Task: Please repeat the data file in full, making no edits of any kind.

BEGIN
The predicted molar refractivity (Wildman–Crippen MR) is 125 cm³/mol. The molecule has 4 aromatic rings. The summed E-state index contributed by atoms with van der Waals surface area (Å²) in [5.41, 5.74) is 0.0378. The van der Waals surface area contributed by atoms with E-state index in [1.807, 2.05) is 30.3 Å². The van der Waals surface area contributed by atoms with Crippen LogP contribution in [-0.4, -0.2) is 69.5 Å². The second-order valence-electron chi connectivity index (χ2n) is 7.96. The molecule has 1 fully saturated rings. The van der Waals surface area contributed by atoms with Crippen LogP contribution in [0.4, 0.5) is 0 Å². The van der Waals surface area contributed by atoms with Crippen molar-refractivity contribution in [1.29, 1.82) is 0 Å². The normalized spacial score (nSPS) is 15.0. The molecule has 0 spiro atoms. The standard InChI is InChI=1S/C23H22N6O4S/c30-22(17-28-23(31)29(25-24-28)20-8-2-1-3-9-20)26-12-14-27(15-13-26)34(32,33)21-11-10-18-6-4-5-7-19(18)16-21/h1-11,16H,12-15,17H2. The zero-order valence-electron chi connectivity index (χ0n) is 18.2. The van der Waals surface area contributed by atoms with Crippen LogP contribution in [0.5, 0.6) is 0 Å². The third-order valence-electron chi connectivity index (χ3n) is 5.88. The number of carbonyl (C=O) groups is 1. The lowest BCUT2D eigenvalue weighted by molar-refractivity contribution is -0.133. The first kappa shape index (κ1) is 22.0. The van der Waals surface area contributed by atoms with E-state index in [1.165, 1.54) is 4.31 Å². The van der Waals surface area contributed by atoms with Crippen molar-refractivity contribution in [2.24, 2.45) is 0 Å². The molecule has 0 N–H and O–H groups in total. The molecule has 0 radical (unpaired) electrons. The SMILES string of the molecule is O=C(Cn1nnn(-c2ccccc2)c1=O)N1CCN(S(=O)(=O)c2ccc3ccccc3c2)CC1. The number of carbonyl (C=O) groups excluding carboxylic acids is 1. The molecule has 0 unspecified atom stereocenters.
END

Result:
The predicted molar refractivity (Wildman–Crippen MR) is 125 cm³/mol. The molecule has 4 aromatic rings. The summed E-state index contributed by atoms with van der Waals surface area (Å²) in [5.41, 5.74) is 0.0378. The van der Waals surface area contributed by atoms with E-state index in [1.807, 2.05) is 30.3 Å². The van der Waals surface area contributed by atoms with Crippen LogP contribution in [-0.4, -0.2) is 69.5 Å². The second-order valence-electron chi connectivity index (χ2n) is 7.96. The molecule has 1 fully saturated rings. The van der Waals surface area contributed by atoms with Crippen LogP contribution in [0.4, 0.5) is 0 Å². The van der Waals surface area contributed by atoms with Crippen molar-refractivity contribution in [1.29, 1.82) is 0 Å². The normalized spacial score (nSPS) is 15.0. The molecule has 0 spiro atoms. The standard InChI is InChI=1S/C23H22N6O4S/c30-22(17-28-23(31)29(25-24-28)20-8-2-1-3-9-20)26-12-14-27(15-13-26)34(32,33)21-11-10-18-6-4-5-7-19(18)16-21/h1-11,16H,12-15,17H2. The zero-order valence-electron chi connectivity index (χ0n) is 18.2. The van der Waals surface area contributed by atoms with Crippen LogP contribution in [0.5, 0.6) is 0 Å². The third-order valence-electron chi connectivity index (χ3n) is 5.88. The number of carbonyl (C=O) groups is 1. The lowest BCUT2D eigenvalue weighted by molar-refractivity contribution is -0.133. The first kappa shape index (κ1) is 22.0. The van der Waals surface area contributed by atoms with E-state index in [1.165, 1.54) is 4.31 Å². The van der Waals surface area contributed by atoms with Crippen molar-refractivity contribution in [2.24, 2.45) is 0 Å². The molecule has 0 N–H and O–H groups in total. The molecule has 0 radical (unpaired) electrons. The SMILES string of the molecule is O=C(Cn1nnn(-c2ccccc2)c1=O)N1CCN(S(=O)(=O)c2ccc3ccccc3c2)CC1. The number of carbonyl (C=O) groups excluding carboxylic acids is 1. The molecule has 0 unspecified atom stereocenters.